Wednesday, 30 March 2011

The Great Global Warming Fraud

Yes, I am a global warming skeptic, and I always have been. It did not require hacked e-mails from CRU to make me believe it was all horse-hockey. If anthropological global warming is a fact, then how can scientists explain the recent decline of the Martian ice caps? (They ignore it.) How can they explain the various temperature spikes in the 20th century, which were followed by cool periods (these are written out of the data).Book of Hours, early 15th century, showing farmers sowing crops in October outside Paris

Even more importantly, how can they explain the Medieval Warm Period (800-1300)? Well, they literally re-wrote the scientific literature to say that it was a localized event that only occurred in Northern Europe, and that the temperatures never got nearly as warm as they are today.
This is, not to put too fine a point on it, a complete, bald-faced lie. As pointed out elsewhere, the same kinds of data that are used to support the claims of recent warming also show that the Medieval Warm Period was a worldwide phenomenon, and that the temperatures then were higher than now. (There is a reason that Greenland is called "Greenland"--the ice cap was much smaller in the Viking era than it is now, and Greenland had thousands of small farms on it.) Further, the atmospheric CO2 level was lower then than now, which means that CO2 was not the culprit. While there are a lot of reasons to doubt global warming, the existence of the Medieval Warm Period is the most damning.


The truth is, global temperatures have not risen 1998, and the Sun recently experienced a new minimum (a minimum is where there is an absence or near absence of sunspots). Prior to the recent global warming craze, the general scientific consensus was that the temperature of the Earth was in direct correlation to the intensity of the Sun's heat (a logical deduction, I might add). When the Sun is active and putting out more heat, it creates more sunspots--and indeed, there were slightly more sunspots than usual in the 1990s. When the Sun is less active and cooler, the number of sunspots declines. The last three minimums, deep and lasting enough to bear names, all occurred during what is now called the Little Ice Age (the Spörer Minimum, 1450-1550; the Maunder Minimum, 1645-1715; and, the Dalton Minimum, 1790-1830).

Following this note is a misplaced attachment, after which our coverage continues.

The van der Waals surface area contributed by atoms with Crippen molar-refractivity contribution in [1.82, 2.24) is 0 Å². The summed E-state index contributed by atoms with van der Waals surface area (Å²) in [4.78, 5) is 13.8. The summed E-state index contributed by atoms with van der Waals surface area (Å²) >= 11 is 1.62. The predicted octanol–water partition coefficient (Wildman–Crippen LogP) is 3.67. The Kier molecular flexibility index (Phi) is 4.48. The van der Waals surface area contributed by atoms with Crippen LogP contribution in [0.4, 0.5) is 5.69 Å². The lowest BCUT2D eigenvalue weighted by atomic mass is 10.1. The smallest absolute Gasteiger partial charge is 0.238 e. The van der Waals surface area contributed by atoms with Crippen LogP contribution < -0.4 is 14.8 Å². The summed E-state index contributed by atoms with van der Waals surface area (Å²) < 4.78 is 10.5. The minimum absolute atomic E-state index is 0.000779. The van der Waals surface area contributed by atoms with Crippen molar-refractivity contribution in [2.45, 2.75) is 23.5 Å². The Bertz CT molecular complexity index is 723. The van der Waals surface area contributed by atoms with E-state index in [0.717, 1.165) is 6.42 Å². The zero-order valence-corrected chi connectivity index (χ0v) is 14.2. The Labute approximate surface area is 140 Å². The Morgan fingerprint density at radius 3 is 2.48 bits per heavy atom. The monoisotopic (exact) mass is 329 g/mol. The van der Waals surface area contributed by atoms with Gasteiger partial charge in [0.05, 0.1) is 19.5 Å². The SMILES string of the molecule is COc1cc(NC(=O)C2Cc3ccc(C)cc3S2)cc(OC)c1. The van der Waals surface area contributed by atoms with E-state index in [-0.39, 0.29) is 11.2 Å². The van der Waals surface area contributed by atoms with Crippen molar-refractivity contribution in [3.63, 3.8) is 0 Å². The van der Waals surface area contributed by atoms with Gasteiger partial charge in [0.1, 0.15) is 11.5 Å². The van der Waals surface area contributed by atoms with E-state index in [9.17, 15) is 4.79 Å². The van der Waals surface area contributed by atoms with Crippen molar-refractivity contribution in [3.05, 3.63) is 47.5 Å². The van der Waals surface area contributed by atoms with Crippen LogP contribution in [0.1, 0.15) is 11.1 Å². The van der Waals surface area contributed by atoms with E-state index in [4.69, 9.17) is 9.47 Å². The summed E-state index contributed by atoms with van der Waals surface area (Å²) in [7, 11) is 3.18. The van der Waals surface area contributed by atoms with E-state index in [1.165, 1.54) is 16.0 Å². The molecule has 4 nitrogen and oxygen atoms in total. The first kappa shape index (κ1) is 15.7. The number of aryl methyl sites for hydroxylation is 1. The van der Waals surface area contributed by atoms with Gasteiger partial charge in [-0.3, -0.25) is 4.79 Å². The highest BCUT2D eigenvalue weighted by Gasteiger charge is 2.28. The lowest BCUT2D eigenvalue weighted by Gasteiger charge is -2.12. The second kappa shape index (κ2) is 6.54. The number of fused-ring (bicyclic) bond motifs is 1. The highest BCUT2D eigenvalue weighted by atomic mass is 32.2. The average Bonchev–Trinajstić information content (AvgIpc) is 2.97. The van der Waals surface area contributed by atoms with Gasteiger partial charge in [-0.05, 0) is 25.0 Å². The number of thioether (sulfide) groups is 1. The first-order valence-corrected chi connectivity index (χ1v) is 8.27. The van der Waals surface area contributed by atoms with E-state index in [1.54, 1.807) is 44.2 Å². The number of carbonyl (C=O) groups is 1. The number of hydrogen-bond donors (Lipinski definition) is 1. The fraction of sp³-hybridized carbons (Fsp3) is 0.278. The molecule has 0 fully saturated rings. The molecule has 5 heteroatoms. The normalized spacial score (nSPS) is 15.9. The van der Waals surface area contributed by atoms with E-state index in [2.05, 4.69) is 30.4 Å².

Yes, I am a global warming skeptic, and I always have been. It did not require hacked e-mails from CRU to make me believe it was all horse-hockey. If anthropological global warming is a fact, then how can scientists explain the recent decline of the Martian ice caps? (They ignore it.) How can they explain the various temperature spikes in the 20th century, which were followed by cool periods (these are written out of the data).Book of Hours, early 15th century, showing farmers sowing crops in October outside Paris


Even more importantly, how can they explain the Medieval Warm Period (800-1300)? Well, they literally re-wrote the scientific literature to say that it was a localized event that only occurred in Northern Europe, and that the temperatures never got nearly as warm as they are today.
This is, not to put too fine a point on it, a complete, bald-faced lie. As pointed out elsewhere, the same kinds of data that are used to support the claims of recent warming also show that the Medieval Warm Period was a worldwide phenomenon, and that the temperatures then were higher than now. (There is a reason that Greenland is called "Greenland"--the ice cap was much smaller in the Viking era than it is now, and Greenland had thousands of small farms on it.) Further, the atmospheric CO2 level was lower then than now, which means that CO2 was not the culprit. While there are a lot of reasons to doubt global warming, the existence of the Medieval Warm Period is the most damning.


 


The truth is, global temperatures have not risen 1998, and the Sun recently experienced a new minimum (a minimum is where there is an absence or near absence of sunspots). Prior to the recent global warming craze, the general scientific consensus was that the temperature of the Earth was in direct correlation to the intensity of the Sun's heat (a logical deduction, I might add). When the Sun is active and putting out more heat, it creates more sunspots--and indeed, there were slightly more sunspots than usual in the 1990s. When the Sun is less active and cooler, the number of sunspots declines. The last three minimums, deep and lasting enough to bear names, all occurred during what is now called the Little Ice Age (the Spörer Minimum, 1450-1550; the Maunder Minimum, 1645-1715; and, the Dalton Minimum, 1790-1830).  

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